TYLER (TYLER MORNING TELEGRAPH) - The preserved frozen evidence from a decades-old Tyler murder case is on its way to a private lab in Dallas for testing — after attorneys for the man convicted of that murder filed motions in Smith County in February to have it retested.
Judge John Ovard, presiding judge of the First Administrative Judicial Region in Dallas, signed the order on May 23 for the DNA evidence from the 1977 Kerry Max Cook case to be sent from two state labs to Orchid Cellmark, a private lab, Smith County Assistant District Attorney Mike West said on Thursday. The DNA testing could take weeks, and there is no timeframe for the testing to be completed, West said.
Cook asked for the retesting, hoping that it could exonerate him in the murder of Linda Jo Edwards.
Ovard ruled in April that the DNA evidence collected from the crime scene in 1977 could be retested.
After initially being convicted of capital murder and placed on death row in 1978, his case was overturned in 1989 because a psychologist had not read Cook his Miranda Rights, thus rendering all information in the psychological interview useless.
Cook was not freed because he remained under indictment of capital murder.
Judge Jack Skeen Jr., who was the Smith County district attorney at that time, tried twice more to convict Cook for Ms. Edwards' murder.
In 1992, Smith County tried the case, but the jury ended deadlocked, so the case stalled. In 1994, Cook was found guilty of capital murder when the state used the testimony of a male witness who had died.
The male witness, who lived in the same apartment complex as Ms. Edwards, said he had an encounter with Cook the night of the murder, according to court documents.
In exchange for his plea of no contest, Cook was convicted of murder but sentenced to the time he already served. He was then a free man.
But his attorneys, Marc McPeak and Gary Udashen, say a cloud has hung over their client, and they now want him exonerated. They said in a February filing that additional biological evidence found in Ms. Edwards' underwear matched the DNA profile of a married man with whom she was having an affair at the time of her death.
The Southwest Institute of Forensic Science in Dallas and the Texas Department of Public Safety labs will send the evidence to Orchid Cellmark, West said.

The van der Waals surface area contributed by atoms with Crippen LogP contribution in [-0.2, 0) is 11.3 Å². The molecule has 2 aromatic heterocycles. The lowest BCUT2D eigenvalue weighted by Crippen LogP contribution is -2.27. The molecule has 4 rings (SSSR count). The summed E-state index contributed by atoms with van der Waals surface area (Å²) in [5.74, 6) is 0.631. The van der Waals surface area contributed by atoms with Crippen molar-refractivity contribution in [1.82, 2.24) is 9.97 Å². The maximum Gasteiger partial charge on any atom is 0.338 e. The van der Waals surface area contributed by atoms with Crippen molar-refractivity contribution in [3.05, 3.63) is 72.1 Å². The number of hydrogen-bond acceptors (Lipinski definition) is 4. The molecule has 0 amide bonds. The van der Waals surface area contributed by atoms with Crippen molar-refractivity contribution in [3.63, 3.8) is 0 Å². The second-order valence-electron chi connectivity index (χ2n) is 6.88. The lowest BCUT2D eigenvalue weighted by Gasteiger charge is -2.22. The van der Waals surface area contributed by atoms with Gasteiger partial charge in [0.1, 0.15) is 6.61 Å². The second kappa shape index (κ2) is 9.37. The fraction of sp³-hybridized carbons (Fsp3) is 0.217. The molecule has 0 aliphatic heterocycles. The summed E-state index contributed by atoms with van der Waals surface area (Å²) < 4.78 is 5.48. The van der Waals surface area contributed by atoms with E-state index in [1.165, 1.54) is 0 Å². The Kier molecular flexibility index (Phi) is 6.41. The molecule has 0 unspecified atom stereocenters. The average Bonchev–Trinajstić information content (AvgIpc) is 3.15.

The Southwest Institute will send a sample of blood from Ms. Edwards' jeans, trace material from the hair on her head and trace material from her stockings, West said. The DPS lab will send evidence, including a portion of the victim's underwear with DNA on it, two stains from the victim's bra and blood specimens from Cook and from the man with whom Ms. Edwards was having the affair.
"The lab (Orchid Cellmark) will probably run tests on blood samples from Kerry Max Cook ... and compare the DNA to swabs and stains to see if they match the other pieces of evidence," West said. As long as the evidence is stored in a cool environment, it can be preserved and tested.
Depending on what the evidence shows, there could be another hearing to determine how to proceed in the Cook case, West said.
He added that the Smith County District Attorney's Office has additional evidence that it is recommending for testing, including a knife, a hair found next to the victim's head, a bedspread and pillow with blood on it, cigarette butts found in an ashtray in the victim's bedspread, a blouse belonging to Ms. Edwards and the contents of a vacuumed portion of carpet from between the victim's legs.
"We have established a chain of custody on the Smith County evidence," West said. McPeak, when reached by phone on Thursday, said he would have no comment on the sending of the evidence until the testing has been completed.
Judge Christi Kennedy of the 114th District Court would be the presiding judge in any future hearings in the Cook case.
In March, McPeak and Udashen filed a motion for Judge Kennedy to recuse herself because, they contended, she could not be fair or impartial on rulings she might make in the case. The reason, they said, was because some of her colleagues on the bench and their families were involved in Cook's prosecution in his previous trials.